Tag Archives: Green Guides

FTC Revises Eco Marketing Guidelines

12 Oct

[Reprinted from Counselor® PromoGram® Volume 755 / October 12, 2010, from the Advertising Specialty Institute (ASI)]

Aiming to crack down on misleading environmental claims, the Federal Trade Commission (FTC) has released changes to long-standing marketing guidelines, cautioning companies against exaggerated and generalized advertising. Within the body of the updated rules, called Green Guides, the FTC has tried to clarify the appropriate use of product certifications, terms such as “renewable energy” and “carbon offset,” and certain seals of approval. “In recent years, businesses have increasingly used ‘green’ marketing to capture consumers’ attention and move Americans toward a more environmentally friendly future,” said FTC Chairman Jon Leibowitz. “But what companies think green claims mean and what consumers really understand are sometimes two different things.”

The new guidelines, which are the first FTC-issued changes on the topic since 1998, strongly urge companies to show “competent and reliable scientific evidence” if they make claims of environmental benefits tied to their products. In a specific change, the FTC warns companies not to make claims that products are made with “renewable materials” or “renewable energy” when any oil, coal or other fossil fuel was used in the manufacturing process. The FTC’s new guidelines also steer marketers away from using terms such as “eco-friendly” and “environmentally-friendly” in their promotional efforts because they are too broad and vague in scope.

The updated guidelines are just the latest action by the FTC to more tightly scrutinize greenwashing, a term used to describe unsubstantiated environmental claims about products. Since last year in fact, the FTC has filed a series of complaints regarding the validity of supposed biodegradable products and the environmental benefits of bamboo-based clothing. For example, last August, four non-industry apparel manufacturers were highlighted by the FTC for deceptive marketing practices related to the Textile Fiber Products Identification Act.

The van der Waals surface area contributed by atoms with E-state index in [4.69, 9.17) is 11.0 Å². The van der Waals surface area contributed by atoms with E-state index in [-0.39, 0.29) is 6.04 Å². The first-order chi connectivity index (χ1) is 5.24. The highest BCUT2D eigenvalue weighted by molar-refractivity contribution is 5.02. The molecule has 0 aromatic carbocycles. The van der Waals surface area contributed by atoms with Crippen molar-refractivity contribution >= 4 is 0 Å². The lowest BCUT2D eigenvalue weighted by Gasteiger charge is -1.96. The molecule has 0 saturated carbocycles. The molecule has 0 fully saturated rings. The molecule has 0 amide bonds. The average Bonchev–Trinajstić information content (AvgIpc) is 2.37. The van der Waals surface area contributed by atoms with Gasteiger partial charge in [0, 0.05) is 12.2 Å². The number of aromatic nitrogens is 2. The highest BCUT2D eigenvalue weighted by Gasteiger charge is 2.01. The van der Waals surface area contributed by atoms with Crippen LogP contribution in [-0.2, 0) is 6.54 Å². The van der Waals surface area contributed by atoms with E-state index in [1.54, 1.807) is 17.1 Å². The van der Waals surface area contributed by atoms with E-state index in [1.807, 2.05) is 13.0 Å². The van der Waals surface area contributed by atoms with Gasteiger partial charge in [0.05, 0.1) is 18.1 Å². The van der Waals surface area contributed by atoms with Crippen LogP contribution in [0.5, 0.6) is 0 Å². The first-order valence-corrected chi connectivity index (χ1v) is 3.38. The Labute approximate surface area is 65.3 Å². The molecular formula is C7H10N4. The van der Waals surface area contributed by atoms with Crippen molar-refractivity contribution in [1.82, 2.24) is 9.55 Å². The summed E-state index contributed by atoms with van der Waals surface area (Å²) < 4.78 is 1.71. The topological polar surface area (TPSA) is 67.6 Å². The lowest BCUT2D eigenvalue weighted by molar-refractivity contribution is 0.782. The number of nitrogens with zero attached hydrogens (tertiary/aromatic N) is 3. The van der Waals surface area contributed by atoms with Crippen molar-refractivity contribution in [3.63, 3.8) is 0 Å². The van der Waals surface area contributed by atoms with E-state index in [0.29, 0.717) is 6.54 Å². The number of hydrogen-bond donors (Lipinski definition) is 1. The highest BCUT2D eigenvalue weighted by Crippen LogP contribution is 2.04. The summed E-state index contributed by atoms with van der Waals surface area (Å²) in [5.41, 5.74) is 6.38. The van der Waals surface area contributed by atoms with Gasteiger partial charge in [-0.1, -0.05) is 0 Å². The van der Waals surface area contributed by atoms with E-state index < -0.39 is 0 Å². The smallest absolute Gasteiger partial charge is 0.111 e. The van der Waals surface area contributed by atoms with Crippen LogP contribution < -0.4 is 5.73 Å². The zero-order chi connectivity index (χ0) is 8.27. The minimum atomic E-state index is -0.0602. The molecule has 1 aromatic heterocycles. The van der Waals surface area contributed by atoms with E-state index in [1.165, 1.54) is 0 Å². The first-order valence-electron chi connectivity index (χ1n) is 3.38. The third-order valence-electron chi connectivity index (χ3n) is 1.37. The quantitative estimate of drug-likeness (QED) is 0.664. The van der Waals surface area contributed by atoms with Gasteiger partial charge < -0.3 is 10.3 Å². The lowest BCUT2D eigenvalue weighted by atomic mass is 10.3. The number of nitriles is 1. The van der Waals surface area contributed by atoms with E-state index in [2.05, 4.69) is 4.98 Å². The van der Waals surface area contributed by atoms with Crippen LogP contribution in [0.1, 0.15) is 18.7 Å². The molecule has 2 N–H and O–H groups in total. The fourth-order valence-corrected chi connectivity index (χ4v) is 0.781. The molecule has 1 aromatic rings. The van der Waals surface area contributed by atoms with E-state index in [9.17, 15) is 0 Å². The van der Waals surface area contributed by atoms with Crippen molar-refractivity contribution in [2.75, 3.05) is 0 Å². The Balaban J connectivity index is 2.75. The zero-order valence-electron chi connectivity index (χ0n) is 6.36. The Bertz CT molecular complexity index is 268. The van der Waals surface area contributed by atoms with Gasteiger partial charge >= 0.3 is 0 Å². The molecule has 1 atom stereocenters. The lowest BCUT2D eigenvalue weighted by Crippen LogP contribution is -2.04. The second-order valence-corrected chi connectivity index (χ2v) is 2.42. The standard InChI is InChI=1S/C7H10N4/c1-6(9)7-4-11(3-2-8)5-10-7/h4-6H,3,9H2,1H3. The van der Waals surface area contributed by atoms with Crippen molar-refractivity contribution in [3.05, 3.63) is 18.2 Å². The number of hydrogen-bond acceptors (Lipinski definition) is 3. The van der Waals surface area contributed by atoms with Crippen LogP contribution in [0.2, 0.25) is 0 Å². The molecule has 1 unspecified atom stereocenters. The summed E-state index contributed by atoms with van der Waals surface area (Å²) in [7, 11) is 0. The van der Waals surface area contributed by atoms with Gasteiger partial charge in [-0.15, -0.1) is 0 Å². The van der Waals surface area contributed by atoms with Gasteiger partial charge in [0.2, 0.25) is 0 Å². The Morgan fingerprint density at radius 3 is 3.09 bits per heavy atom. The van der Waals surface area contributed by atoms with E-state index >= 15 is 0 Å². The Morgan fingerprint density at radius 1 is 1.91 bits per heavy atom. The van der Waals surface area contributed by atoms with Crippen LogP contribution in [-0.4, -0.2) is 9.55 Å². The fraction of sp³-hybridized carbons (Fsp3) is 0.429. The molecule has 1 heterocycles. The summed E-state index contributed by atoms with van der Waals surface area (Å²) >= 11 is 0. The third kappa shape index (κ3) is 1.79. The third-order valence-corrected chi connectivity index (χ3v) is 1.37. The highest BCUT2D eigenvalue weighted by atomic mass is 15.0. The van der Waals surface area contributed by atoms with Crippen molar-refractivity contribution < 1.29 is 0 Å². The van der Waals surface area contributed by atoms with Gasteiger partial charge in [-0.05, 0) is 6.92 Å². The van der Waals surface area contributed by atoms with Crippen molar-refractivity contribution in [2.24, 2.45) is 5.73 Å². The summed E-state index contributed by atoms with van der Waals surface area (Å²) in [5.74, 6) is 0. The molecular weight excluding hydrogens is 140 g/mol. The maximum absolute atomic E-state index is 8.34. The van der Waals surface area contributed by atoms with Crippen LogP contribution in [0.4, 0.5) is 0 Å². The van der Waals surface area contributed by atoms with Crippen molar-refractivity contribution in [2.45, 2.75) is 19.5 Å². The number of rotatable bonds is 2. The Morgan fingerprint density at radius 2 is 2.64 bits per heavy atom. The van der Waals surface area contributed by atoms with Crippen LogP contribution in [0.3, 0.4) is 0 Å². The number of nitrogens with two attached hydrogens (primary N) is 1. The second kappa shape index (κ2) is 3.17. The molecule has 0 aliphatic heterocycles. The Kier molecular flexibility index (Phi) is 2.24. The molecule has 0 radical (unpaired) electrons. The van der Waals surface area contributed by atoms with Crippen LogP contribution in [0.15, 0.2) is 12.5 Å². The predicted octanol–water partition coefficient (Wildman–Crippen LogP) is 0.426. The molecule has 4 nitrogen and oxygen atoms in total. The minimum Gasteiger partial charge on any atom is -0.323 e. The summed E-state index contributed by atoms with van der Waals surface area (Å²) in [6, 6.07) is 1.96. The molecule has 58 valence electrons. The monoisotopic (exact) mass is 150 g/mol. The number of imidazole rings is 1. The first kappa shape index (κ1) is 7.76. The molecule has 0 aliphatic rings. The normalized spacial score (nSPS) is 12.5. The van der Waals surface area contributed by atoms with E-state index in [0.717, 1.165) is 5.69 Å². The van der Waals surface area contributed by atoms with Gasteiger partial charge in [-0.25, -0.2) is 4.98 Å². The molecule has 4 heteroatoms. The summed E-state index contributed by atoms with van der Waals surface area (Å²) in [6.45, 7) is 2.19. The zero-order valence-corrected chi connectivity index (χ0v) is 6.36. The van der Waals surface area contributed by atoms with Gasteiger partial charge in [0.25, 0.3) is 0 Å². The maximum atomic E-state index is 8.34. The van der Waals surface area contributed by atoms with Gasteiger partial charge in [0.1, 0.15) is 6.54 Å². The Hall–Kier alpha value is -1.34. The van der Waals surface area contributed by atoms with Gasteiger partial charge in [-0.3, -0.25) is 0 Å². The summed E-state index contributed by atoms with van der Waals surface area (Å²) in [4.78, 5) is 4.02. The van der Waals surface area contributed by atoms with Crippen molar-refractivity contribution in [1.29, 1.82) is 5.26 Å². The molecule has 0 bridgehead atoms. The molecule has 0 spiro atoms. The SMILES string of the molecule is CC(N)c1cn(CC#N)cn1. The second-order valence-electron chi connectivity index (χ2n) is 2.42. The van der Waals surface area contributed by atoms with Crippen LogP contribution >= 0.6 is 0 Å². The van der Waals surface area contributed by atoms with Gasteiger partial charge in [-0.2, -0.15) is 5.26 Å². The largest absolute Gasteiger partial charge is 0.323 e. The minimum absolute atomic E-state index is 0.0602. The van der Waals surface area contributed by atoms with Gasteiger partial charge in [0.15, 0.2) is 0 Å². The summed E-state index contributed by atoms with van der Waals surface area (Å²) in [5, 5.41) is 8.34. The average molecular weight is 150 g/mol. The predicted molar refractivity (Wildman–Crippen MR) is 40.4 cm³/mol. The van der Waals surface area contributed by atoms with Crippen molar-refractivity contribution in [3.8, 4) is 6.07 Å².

While enforcement by the FTC is becoming more stringent, companies still aren’t required by law to follow the Green Guides. If a company uses a pattern of marketing deception, however, the FTC is pledging to take action. “We’re going to go after them, and we’ll put them under order,” said Leibowitz.

The new Green Guides, which the public can comment on until December 10, can be found at www.ftc.gov.


FTC Proposes New Green Marketing Rules

26 Aug

[reprint of report in Counselor® PromoGram® Volume 742 / August 26, 2010]

In an effort to protect consumers from exaggerated advertising claims, the Federal Trade Commission (FTC) is considering tight regulations on how marketers use words like “recyclable,” biodegradable” and “carbon neutral.” The rules, also known as Green Guides, could affect more than 300 environmental seals of approval on current products, possibly making those environmentally-friendly claims in violation of government standards. Besides updating those standards, the rules would also more clearly define how companies can back up their claims of environmental sustainability.

The updated regulations will continue a recent trend of more aggressive enforcement of eco-friendly-related advertising. During the past two years, the FTC has brought seven environmental advertising enforcement actions, compared to zero during the prior eight years. While the FTC cannot compel companies into adopting more eco-conscious policies, the agency is permitted by law to stop marketing fraud.

The FTC is specifically targeting greenwashing, the practice of making an unsubstantiated or misleading claim about the environmental benefits of a product in order to increase its sales. The most notable case of alleged greenwashing occurred last year when the FTC accused Kmart of listing paper plates as biodegradable. The plates, the government argued, would not typically decompose in solid waste facilities where most garbage is found. Kmart eventually agreed to alter its “biodegradable” claims in its marketing.

Before the FTC begins enforcing the new rules, the agency will first publish the Green Guides in the Federal Register and institute a comment period. The FTC is expected to announce the updated regulations within the next two weeks, likely issuing the most substantial change to Green Guides in more than a decade.

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